a Ponds in >75 km distance to the marismas (natural temporary marshes) of Doñana

b Ponds located 25 km from the marismas



Doñana) were all found in open habitat but had a lower gene diversity than populations found in open habitat within the delta region (Tukey post-hoc test, p <0.05; Fig. 4a). These geographically distant populations showed similarly low gene diversity to populations in closed woodland or shrub habitat within the delta (Tukey post- hoc test, not significant). Gene diversity of Triops populations was positively correlated with estimates of waterbird abundances (regression analysis, R =0.70, p <

0.001; Fig. 4b). Conversely, we found no clear evidence for a possible effect of pasture land use on gene diversity of Triops (ANOVA, p = 0.096), and a statistical model considering only abiotic factors (conductivity, pH, log10

surface area, log10 distance to marismas) could also not sufficiently explain the variability observed among pop- ulations (multiple regression; with distance measurements referring to the present extension of marismas: R =0.49, p =0.20, F = 1.6; with distance measurements considering the borderlines of marisma habitat around year 1900: R =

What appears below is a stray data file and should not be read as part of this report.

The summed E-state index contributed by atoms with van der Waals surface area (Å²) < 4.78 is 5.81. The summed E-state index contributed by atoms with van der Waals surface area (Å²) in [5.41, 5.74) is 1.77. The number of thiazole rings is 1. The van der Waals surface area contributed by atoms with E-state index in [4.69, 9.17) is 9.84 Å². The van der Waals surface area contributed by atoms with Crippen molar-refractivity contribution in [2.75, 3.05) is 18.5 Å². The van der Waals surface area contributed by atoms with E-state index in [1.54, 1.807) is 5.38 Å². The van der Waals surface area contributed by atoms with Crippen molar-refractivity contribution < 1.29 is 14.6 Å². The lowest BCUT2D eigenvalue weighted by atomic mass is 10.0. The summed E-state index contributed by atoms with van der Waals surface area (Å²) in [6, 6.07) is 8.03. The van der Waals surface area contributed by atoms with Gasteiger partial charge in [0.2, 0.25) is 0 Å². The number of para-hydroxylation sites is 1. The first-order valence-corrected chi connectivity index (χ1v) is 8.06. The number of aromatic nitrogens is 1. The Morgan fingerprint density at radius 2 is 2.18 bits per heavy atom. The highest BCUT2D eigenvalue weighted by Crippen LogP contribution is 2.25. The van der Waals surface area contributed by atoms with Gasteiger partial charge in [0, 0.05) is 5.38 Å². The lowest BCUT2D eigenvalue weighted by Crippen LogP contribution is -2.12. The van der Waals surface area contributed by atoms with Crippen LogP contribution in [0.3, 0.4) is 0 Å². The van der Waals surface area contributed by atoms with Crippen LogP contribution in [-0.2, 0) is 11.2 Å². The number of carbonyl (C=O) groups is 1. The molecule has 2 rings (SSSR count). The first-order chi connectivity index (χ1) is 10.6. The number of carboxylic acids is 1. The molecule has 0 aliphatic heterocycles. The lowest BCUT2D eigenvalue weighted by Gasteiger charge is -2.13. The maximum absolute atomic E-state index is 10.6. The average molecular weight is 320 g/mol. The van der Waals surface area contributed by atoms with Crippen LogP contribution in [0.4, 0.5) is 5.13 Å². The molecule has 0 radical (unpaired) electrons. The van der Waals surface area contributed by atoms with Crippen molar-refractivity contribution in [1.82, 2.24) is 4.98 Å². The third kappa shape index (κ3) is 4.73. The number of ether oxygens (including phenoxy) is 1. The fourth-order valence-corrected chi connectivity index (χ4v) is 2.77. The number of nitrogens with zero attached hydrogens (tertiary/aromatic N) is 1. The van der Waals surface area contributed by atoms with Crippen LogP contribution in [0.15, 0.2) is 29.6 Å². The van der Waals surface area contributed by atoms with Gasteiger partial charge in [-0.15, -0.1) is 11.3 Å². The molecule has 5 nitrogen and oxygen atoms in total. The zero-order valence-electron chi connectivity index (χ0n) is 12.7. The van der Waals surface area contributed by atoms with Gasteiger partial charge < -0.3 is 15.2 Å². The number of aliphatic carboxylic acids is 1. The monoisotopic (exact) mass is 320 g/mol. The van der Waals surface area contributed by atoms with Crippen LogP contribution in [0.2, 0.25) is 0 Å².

0.55, p =0.12, F =2.12).

The differences in genetic diversity observed among habitat types were also confirmed by AMOVA. The proportion of genetic variation observed among populations differed markedly among all three habitat types, ranging from 9.9% in marisma habitat to 95.5% in enclosed forest or shrubland (Table 5), indicating a low level of gene flow







Fig. 4 Gene diversity H calculated from 12S haplotype frequencies in populations of the ‘S.Iberian’ lineage of Triops mauritanicus. a H in relation to main habitat types [Forest/s. = forest or shrubland; Open f. (open, far) = ponds at >75 km distance from marismas of Doñana National Park; Open c. (open, close) = ponds ≤25 km from marismas], based on populations 001–039 (see Table A1); error bars indicate